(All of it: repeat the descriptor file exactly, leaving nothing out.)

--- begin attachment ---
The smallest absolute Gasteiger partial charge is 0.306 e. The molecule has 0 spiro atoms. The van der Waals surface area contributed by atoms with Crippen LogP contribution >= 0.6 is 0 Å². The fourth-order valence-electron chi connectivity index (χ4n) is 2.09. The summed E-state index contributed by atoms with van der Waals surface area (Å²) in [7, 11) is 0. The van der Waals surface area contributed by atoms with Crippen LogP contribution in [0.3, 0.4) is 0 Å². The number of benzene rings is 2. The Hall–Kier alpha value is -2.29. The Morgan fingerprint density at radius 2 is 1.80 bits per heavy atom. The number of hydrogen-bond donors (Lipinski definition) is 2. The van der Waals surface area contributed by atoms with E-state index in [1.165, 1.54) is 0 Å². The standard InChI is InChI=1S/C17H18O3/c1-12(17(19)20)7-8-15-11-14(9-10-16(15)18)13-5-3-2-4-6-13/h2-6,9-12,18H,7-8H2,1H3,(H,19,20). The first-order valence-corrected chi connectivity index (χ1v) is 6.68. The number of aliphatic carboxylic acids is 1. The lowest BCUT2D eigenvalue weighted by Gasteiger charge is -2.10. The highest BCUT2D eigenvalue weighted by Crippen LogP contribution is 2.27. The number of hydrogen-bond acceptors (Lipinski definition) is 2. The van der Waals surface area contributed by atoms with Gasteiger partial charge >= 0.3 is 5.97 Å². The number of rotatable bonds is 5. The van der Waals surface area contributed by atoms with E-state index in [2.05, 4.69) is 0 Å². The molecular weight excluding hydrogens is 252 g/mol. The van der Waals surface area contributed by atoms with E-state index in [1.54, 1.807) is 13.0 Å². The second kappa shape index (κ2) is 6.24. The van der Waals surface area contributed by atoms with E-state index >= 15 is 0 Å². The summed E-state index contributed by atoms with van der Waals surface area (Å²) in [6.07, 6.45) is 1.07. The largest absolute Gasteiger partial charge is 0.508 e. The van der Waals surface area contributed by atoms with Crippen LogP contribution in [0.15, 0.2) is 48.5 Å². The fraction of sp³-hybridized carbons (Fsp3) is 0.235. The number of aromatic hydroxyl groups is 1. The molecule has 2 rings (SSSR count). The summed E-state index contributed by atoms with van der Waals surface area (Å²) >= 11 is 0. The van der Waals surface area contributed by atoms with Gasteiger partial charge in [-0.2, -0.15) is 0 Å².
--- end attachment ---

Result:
The smallest absolute Gasteiger partial charge is 0.306 e. The molecule has 0 spiro atoms. The van der Waals surface area contributed by atoms with Crippen LogP contribution >= 0.6 is 0 Å². The fourth-order valence-electron chi connectivity index (χ4n) is 2.09. The summed E-state index contributed by atoms with van der Waals surface area (Å²) in [7, 11) is 0. The van der Waals surface area contributed by atoms with Crippen LogP contribution in [0.3, 0.4) is 0 Å². The number of benzene rings is 2. The Hall–Kier alpha value is -2.29. The Morgan fingerprint density at radius 2 is 1.80 bits per heavy atom. The number of hydrogen-bond donors (Lipinski definition) is 2. The van der Waals surface area contributed by atoms with E-state index in [1.165, 1.54) is 0 Å². The standard InChI is InChI=1S/C17H18O3/c1-12(17(19)20)7-8-15-11-14(9-10-16(15)18)13-5-3-2-4-6-13/h2-6,9-12,18H,7-8H2,1H3,(H,19,20). The first-order valence-corrected chi connectivity index (χ1v) is 6.68. The number of aliphatic carboxylic acids is 1. The lowest BCUT2D eigenvalue weighted by Gasteiger charge is -2.10. The highest BCUT2D eigenvalue weighted by Crippen LogP contribution is 2.27. The number of hydrogen-bond acceptors (Lipinski definition) is 2. The van der Waals surface area contributed by atoms with Gasteiger partial charge >= 0.3 is 5.97 Å². The number of rotatable bonds is 5. The van der Waals surface area contributed by atoms with E-state index in [2.05, 4.69) is 0 Å². The molecular weight excluding hydrogens is 252 g/mol. The van der Waals surface area contributed by atoms with E-state index in [1.54, 1.807) is 13.0 Å². The second kappa shape index (κ2) is 6.24. The van der Waals surface area contributed by atoms with E-state index >= 15 is 0 Å². The summed E-state index contributed by atoms with van der Waals surface area (Å²) in [6.07, 6.45) is 1.07. The largest absolute Gasteiger partial charge is 0.508 e. The van der Waals surface area contributed by atoms with Crippen LogP contribution in [0.15, 0.2) is 48.5 Å². The fraction of sp³-hybridized carbons (Fsp3) is 0.235. The number of aromatic hydroxyl groups is 1. The molecule has 2 rings (SSSR count). The summed E-state index contributed by atoms with van der Waals surface area (Å²) >= 11 is 0. The van der Waals surface area contributed by atoms with Gasteiger partial charge in [-0.2, -0.15) is 0 Å².